Agbiz chief economist Wandile Sihlobo says Africa ought to also loosen up rules for genetically engineered crops. This, after Germany’s agriculture minister, Julia Kloeckner, welcomed the “overdue modernisation” of European Union policy enabling gene-editing technology.
“She is right,” believes Sihlobo, referring to Kloeckner who this week called on the EU to review the legal framework for gene-editing which said could help farmers produce sufficient food sustainably.
Sihlobo says, “The EU’s decision could also inspire African countries that have not yet embraced gene-edited crops to rethink their approach. Like the EU, African countries would need to address concerns related to GE-crop adoption. For example, they would need to ensure that smallholder farmers, who may not be able to afford to purchase GE seeds every season, are not left behind.”
While the obstacles are real, tackling them will be well worth the effort, believes Sihlobo.
”Amid rapid population growth and intensifying competition for land, water, and other resources, the case for taking advantage of proven technologies to produce more food more efficiently is stronger than ever.”
He furthermore mentions that many other countries, including Argentina, Australia, Bolivia, Brazil, Chile, Colombia, the United States, Uruguay, Paraguay and South Africa, have embraced gene-edited crops.
“These countries generally subscribe to the view that gene editing in crops is safe, because it mostly just accelerates natural processes. Moreover, advocates argue, gene editing may be the key to developing more resilient, sustainable crops.”
Backed by science
According to Sihlobo these claims are backed by significant evidence.
“Countries that have embraced GE crops report lower insecticide use, more environmentally friendly tillage practices, and improved crop yields. South Africa is a case in point. We began planting GE maize seeds widely in the 2001-2002 season. Prior to that, average maize yields were around 2.4 tonnes per hectare.
“Last season, that figure was 5.9 tonnes per hectare. As a result, South Africa managed to produce nearly 20% of Sub-Saharan Africa’s maize on only about 2.5 million hectares of land.”
He says, by contrast, Nigeria typically plants about 6.5 million hectares of maize, but accounts for only 15% of Sub-Saharan Africa’s output, according to data from the International Grains Council.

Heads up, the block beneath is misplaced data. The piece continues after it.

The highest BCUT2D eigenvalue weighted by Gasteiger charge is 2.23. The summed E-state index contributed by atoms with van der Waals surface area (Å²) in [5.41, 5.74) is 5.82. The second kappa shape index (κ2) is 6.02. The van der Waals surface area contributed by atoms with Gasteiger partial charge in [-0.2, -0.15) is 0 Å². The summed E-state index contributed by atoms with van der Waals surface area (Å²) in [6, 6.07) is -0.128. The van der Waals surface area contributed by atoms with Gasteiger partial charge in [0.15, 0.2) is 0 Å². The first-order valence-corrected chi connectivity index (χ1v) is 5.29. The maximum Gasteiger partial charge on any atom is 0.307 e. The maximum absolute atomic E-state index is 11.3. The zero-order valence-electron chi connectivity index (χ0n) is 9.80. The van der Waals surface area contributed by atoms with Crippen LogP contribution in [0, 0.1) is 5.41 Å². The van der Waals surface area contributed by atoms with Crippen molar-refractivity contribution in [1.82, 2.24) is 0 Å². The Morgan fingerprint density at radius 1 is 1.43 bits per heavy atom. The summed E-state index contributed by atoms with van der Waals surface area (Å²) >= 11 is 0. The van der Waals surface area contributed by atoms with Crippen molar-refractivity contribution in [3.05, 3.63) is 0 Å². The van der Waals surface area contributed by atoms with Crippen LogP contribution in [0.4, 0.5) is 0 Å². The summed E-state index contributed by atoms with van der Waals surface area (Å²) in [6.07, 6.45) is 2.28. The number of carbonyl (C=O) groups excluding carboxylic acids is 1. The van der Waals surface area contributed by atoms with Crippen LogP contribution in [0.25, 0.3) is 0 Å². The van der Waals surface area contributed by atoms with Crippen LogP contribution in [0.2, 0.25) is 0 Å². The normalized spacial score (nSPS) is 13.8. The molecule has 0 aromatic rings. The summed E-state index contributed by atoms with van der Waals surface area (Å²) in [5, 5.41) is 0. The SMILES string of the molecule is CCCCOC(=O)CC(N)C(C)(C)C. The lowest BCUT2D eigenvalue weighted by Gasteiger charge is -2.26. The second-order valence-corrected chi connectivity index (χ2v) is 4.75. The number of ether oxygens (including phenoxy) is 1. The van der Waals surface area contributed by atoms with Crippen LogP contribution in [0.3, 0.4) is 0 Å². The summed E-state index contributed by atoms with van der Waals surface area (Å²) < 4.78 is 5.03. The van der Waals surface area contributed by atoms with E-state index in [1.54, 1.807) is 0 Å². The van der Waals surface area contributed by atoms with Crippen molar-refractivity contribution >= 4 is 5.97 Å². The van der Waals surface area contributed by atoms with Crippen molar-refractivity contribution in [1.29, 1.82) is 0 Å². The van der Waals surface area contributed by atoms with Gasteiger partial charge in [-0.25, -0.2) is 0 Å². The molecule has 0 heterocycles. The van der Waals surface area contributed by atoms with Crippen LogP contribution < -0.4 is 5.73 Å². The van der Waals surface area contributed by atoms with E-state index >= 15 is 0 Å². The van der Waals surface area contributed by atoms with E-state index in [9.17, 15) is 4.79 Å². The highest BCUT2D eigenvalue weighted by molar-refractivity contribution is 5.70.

Dr Hennie Groenewald, executive manager at Biosafety South Africa, says growing genetically engineered crops has made inroads into food production and revolves mainly around herbicide tolerance and resistance to insects.
“The scientific advantages of genetically modified organisms (GMO) include less frequent application of pesticides, more rapid plant growth, increased food supply at reduced cost, foods with a longer shelf life and, importantly, crops that can withstand climate change elements such as drought.”
Scientists believe that it is possible to responsibly develop and use GMOs sustainably, within an appropriate sustainability framework, adds Groenewald.
“One of the measures taken to assure this, is that only authorised people in laboratories can reconfigure genes in crop plants or add new genes to it. An even more important aspect to take into consideration is that a GMO must undergo strict risk analysis before it can be approved for commercial use.”
Road ahead for GMO cultivation
Groenewald reveals that in South Africa, the number of hectares in the country covered by GMO crops, is estimated at more than 2,3 million hectares.
Three commercially grown GMO commodities have been established, namely cotton, maize (85%) and soya beans (95%). Cotton was the first genetically modified crop to be approved and today 100% of locally cultivated cotton is gene-edited.
“GMOs are potentially novel, living organisms with a genetic trait that may not have been associated with the particular organism previously,” adds Groenewald.
“This new trait may impact the way the organism interacts with its environment, for example growing, propagating, or the ability to act as a food source for other organisms. They must therefore be regulated and scientiﬁcally assessed for safety reasons before they can be released and consumed.”
He furthermore notes that the cultivation of GMO crops is deemed to be a well-established system in South Africa. “It is functioning effectively, and little has changed over the last few years since legislation was passed in respect of the development and use of GM products.”